The one book entrepreneurs and CEOs should read

The one book entrepreneurs and CEOs should read
15 July 2020

Readers keep asking me for book recommendations.

Usually, I am hesitant to provide any.

Choosing books is a complicated and personal decision. There are tens of thousands of books available on any given subject. Everyone’s needs are different. How could I possibly presume that I have any idea what you should read?

That all said, here is ONE book that for years I have kept recommending in personal conversations. Many of those who ended up reading it gave grateful feedback. They also appreciated my advice on which page to start reading from, to help save time.

You’ll find this book useful if you are building, growing or leading a company.

Six years old, but worth getting back out (again and again)

The Hard Thing About Hard Things” by Ben Horowitz has already been around since 2014, and it’s hardly a secret book. It has nearly 2,000 reviews on Amazon.

As its title suggests, it deals with the hard things that you will face in your leadership career.

Chapters include:

  • Demoting (or firing) a loyal friend.
  • What to do when smart people are bad employees.
  • How to hire good executives when you have never done their job.
  • The skills required from a wartime CEO vs peacetime CEO.
  • How to minimise politics in your company.
  • Managing the risks of hiring “old” (senior) people.
  • How to lead when even you don’t know where you are going.
  • Managing your CEO psychology, aka your internal struggle.

When I took on my first CEO post, I didn’t realise that many of these issues even existed.

Subsequently, I had to figure things out myself and learn by doing.

In retrospective, I would have paid a fortune had someone given me this book 20 years ago, or if I had had a mentor telling me these things.

Just the other day, I got the book out again and found myself getting lost in several of its chapters. I’ve read it a few times already, but keep finding it useful.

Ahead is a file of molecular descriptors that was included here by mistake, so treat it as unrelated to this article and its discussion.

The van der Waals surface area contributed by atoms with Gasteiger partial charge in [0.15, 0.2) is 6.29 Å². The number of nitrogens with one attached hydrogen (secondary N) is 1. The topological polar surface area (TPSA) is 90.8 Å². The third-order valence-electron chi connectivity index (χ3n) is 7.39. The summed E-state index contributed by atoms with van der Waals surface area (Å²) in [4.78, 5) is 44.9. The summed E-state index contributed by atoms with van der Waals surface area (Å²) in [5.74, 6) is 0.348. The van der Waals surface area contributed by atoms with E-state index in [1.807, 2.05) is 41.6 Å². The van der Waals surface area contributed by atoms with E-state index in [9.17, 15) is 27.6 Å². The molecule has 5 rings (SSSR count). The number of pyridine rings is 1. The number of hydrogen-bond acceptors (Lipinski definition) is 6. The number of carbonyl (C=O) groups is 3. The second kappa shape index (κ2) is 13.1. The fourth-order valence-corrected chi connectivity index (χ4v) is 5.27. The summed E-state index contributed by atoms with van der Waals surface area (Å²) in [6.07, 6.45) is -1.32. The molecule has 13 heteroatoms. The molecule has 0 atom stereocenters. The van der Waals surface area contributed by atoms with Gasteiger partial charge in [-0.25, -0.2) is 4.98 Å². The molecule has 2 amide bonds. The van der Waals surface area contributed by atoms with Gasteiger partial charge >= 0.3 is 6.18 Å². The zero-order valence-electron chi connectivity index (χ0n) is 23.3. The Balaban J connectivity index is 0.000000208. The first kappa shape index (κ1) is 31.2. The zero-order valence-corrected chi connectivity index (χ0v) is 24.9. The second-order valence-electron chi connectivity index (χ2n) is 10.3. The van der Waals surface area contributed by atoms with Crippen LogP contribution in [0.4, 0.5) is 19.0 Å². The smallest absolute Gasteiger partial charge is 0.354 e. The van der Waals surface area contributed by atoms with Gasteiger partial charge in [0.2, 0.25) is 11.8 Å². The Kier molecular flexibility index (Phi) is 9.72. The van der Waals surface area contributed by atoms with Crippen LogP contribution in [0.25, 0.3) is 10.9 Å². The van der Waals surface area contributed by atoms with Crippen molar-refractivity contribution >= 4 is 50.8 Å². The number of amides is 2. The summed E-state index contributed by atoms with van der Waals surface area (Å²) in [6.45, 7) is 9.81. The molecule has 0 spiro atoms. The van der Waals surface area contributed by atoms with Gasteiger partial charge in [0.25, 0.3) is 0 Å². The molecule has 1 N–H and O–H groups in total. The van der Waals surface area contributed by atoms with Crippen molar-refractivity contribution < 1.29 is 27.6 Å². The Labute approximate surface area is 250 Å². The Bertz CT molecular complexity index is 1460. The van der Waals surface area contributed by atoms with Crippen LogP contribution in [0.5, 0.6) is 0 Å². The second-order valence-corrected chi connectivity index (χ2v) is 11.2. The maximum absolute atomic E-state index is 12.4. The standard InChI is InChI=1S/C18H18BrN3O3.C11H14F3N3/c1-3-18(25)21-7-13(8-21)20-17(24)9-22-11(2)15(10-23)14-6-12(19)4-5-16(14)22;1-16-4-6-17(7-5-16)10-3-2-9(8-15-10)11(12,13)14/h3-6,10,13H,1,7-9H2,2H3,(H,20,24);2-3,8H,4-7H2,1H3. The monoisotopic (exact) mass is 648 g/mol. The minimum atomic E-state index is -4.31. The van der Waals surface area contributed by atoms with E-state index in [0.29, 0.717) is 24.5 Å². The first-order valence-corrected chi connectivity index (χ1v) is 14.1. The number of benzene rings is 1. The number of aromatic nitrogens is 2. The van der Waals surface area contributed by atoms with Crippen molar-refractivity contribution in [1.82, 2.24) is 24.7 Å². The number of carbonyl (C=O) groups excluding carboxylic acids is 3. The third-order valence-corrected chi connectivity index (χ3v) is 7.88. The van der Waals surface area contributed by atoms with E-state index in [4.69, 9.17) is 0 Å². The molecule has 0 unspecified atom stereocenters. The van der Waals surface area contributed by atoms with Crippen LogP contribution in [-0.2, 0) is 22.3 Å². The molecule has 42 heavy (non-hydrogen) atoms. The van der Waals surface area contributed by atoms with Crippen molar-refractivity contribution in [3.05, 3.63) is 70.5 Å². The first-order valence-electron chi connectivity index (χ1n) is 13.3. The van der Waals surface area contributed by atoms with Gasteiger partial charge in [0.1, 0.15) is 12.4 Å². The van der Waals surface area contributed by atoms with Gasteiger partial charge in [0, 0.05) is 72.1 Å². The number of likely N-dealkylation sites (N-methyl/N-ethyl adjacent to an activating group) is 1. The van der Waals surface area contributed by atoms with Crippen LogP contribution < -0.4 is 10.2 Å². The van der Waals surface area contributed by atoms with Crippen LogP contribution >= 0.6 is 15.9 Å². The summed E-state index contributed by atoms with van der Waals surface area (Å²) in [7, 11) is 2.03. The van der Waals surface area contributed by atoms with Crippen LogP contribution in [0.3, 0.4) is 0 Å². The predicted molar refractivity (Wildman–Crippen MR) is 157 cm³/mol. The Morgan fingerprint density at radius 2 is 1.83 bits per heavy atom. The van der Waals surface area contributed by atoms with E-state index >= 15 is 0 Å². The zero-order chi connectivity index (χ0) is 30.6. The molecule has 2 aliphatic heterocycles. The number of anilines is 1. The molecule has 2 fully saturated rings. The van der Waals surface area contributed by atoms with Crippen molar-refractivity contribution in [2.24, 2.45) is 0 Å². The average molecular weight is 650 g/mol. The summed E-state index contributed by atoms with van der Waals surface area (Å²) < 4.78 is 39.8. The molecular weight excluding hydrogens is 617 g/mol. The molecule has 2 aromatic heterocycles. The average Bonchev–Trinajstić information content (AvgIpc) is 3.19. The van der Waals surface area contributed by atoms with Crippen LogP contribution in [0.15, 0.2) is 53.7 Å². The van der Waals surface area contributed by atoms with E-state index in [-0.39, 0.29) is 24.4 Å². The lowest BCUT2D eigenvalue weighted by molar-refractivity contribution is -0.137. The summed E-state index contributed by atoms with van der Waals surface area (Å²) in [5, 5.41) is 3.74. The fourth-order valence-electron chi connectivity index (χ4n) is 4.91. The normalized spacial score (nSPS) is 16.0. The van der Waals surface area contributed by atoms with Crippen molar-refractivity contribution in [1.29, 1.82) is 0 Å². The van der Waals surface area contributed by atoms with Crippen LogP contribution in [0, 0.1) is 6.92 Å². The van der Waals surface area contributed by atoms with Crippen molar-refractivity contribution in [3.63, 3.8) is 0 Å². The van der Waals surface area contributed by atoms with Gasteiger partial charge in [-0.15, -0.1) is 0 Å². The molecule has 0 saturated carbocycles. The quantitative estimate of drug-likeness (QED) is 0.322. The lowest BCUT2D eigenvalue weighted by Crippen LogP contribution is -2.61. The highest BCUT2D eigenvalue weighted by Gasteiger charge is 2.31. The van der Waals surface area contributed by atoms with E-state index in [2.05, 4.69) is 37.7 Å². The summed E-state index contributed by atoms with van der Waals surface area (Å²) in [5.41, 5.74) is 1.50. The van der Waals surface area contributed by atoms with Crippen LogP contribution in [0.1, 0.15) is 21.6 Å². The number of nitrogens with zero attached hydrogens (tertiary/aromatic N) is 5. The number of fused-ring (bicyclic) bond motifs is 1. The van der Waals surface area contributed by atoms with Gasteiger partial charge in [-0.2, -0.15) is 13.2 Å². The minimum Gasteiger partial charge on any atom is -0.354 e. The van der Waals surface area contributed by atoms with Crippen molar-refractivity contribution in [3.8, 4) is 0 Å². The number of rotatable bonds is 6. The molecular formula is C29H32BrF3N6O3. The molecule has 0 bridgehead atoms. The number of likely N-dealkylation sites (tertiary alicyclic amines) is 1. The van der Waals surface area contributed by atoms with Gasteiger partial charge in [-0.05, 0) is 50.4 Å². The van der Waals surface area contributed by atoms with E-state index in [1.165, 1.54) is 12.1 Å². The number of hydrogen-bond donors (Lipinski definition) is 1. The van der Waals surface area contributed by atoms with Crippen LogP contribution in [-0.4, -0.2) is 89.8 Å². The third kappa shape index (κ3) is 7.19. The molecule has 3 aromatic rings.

From page 57 onwards, that is.

During the first section of the book, the author tells his personal story. Ben Horowitz was a manager at Netscape in the 1990s, he found and built Opsware in the 2000s, and he has been a Silicon Venture capitalist at Andreessen Horowitz during the 2010s.

I’d skip that initial section, and go straight to the chapters that matter.

Just the other day, I got the book out again and found myself getting lost in several of its chapters. I’ve read it a few times already, but keep finding it useful.

As I explained in more detail in my article “7 powerful habits to make your reading more effective“, you should never hesitate to skip through parts of a book to get to the heart of the matter. The book ticks several of these seven points, and may even be a “quake book” for some of you (my reading habit #6).

Who does (and doesn’t) need this book

I scrolled through the Amazon reviews, and found the following statements particularly pertinent:

If all you want are his big ideas or Horowitz’ philosophy, you can get them from his blog or articles. You don’t need to buy this book. But if you want a handy advisor for that 3 am moment when you’re thinking about firing someone you like, buy the book. Keep it handy. I’ve had those moments, and I wish I’d had it.

Most management books are …. snake-oil and unadulterated BS. This book is different.

This book is written from the perspective of a CEO who’s been to hell and back.

A must-read for those who want to start their own company.

CEO and founder positions demand a particular kind of strong person. Most people simply aren’t strong enough to be successful (and happy) in such a situation. If you are already in such a position or aspire to it, then investing USD 20 and a bit of reading time is probably one of the better things you can do right now.

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